Sullivan County finalized a 12-page contract yesterday with its second Indian tribe and development company to build a casino in the Catskills.
The first deal was a record-breaker. And this one is, too.
The county is set to rake in $105 million over seven years in the past with the Stockbridge-Munsee Band of Mohicans from 711kelab Wisconsin and their development team, Trading Cove Associates of Connecticut. The tribe will pay the county $3.75 million every three months.
Tribal leaders approved the agreement at a meeting last night in Wisconsin.
The tribe intends to build a $600 million Mohegan Sun-style casino atop a rocky bluff off Exit 107 on Route 17 in Bridgeville, 85 miles from New York City.
The plan is to break ground later this year and open in 2004.
“Now that we have the strong support from the county and local community, we can move forward toward obtaining the state and federal approvals necessary to make our project a reality,” said Mohicans’ President Robert Chicks.
It was clear yesterday that the dream of a Sullivan County economic revival is nearing reality.
“This further establishes what the bar is going to be for other tribes coming in,” Legislature Chairman Rusty Pomeroy said. “There’s a cost to do business and this is the minimum. Do you know? This is where we start talking.”
The pact is similar to the $15 million-a-year agreement the county signed in November with the St. Regis Mohawks and Park Place Entertainment in https://www.771club.net/my/en-us/.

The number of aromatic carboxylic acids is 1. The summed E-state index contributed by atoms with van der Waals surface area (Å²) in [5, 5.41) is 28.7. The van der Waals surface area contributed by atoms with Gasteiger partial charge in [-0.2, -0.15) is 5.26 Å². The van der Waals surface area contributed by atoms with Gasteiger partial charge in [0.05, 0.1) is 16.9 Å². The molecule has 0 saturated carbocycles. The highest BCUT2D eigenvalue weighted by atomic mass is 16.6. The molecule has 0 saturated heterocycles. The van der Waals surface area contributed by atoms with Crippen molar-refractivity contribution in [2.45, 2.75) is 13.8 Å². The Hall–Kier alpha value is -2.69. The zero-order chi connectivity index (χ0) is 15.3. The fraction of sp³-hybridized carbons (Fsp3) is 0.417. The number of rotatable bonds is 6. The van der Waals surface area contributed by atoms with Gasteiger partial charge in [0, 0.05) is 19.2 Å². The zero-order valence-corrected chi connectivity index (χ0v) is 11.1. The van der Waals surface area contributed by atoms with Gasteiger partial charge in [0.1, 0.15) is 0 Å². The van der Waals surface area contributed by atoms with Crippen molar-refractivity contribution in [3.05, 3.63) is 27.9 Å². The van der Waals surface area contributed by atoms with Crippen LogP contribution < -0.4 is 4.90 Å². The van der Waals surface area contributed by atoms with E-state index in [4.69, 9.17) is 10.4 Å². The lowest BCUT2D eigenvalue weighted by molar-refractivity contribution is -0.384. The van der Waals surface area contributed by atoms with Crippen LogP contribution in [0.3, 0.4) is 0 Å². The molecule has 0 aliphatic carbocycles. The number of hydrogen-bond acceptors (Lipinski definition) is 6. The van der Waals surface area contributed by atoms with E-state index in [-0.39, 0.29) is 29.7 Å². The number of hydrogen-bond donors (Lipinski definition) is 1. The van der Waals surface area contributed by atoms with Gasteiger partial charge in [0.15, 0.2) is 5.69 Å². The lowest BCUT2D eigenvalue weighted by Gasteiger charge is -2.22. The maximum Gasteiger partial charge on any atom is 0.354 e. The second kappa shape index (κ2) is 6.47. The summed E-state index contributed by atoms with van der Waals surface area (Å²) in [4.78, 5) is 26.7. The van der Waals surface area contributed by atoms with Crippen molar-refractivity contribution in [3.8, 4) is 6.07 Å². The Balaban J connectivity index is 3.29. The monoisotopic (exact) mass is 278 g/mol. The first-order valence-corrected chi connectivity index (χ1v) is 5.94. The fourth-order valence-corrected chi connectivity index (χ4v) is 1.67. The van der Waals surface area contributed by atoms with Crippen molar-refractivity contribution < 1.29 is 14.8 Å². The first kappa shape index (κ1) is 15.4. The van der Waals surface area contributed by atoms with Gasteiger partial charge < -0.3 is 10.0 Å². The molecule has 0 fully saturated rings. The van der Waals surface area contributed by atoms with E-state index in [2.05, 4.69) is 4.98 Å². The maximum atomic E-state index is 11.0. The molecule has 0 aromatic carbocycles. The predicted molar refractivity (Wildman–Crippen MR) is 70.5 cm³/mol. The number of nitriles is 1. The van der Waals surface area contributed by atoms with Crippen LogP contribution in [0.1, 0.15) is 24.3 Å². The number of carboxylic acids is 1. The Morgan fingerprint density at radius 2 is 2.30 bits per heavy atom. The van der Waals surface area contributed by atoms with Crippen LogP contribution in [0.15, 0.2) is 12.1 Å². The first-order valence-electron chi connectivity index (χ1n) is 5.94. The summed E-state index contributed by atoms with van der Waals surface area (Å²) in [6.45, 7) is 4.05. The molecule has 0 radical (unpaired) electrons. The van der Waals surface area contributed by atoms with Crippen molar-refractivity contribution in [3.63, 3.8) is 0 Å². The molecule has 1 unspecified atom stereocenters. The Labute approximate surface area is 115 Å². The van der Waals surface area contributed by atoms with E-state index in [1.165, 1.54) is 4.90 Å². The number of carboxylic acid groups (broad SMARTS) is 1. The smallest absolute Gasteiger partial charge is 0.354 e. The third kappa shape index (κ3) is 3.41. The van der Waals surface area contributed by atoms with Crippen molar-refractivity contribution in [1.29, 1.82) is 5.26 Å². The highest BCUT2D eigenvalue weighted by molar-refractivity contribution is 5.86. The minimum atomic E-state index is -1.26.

According to the deal:
- The tribe pays for all road improvements and water and sewer services necessary for the development of the casino.
- The tribe must hire employees in this order: tribe members, members of other Indian tribes, residents of Sullivan County, then residents of New York.
- The tribe can’t conduct bingo.
- The tribe must provide a gambling addiction program to residents of the county.
- The county will reimburse any other municipality that is impacted by the deal.
The difference is, the latest contract allows the Stockbridge-Munsees to run a convenience store on the 333 acres the casino would be built on, similar to a store the tribe runs at the Mohegan Sun in southeastern Connecticut. But the tribe must collect and remit all local, state, and federal sales and excise taxes on gasoline and convenience store goods. Cigarettes can’t be priced below the state minimum and bottle redemption laws must be no less than the state requires.
The Mohegan Sun station is located on the outbound lanes of Mohegan Sun Boulevard, the main road to the casino. It includes 20 full- and self-serve gas pumps, a mini-mart, and a coffee bar.
That provision brought the only vote against the project.
“I’m all for gaming, but I don’t believe that any tribe that comes here needs to have a convenience store,” said Legislator Jodi Goodman. “Gaming is it. That’s the main issue.”
The tribe said it is not interested in under-pricing but wanted to structure a system in which gamblers could earn player points at the casino that could be redeemed at the convenience store, Pomeroy said. Under the pact, the tribe must allow independent vendors in the county to accept player points if they choose to.
Also, the agreement is not site-specific. If the tribe moves the project, a new agreement would not be necessary.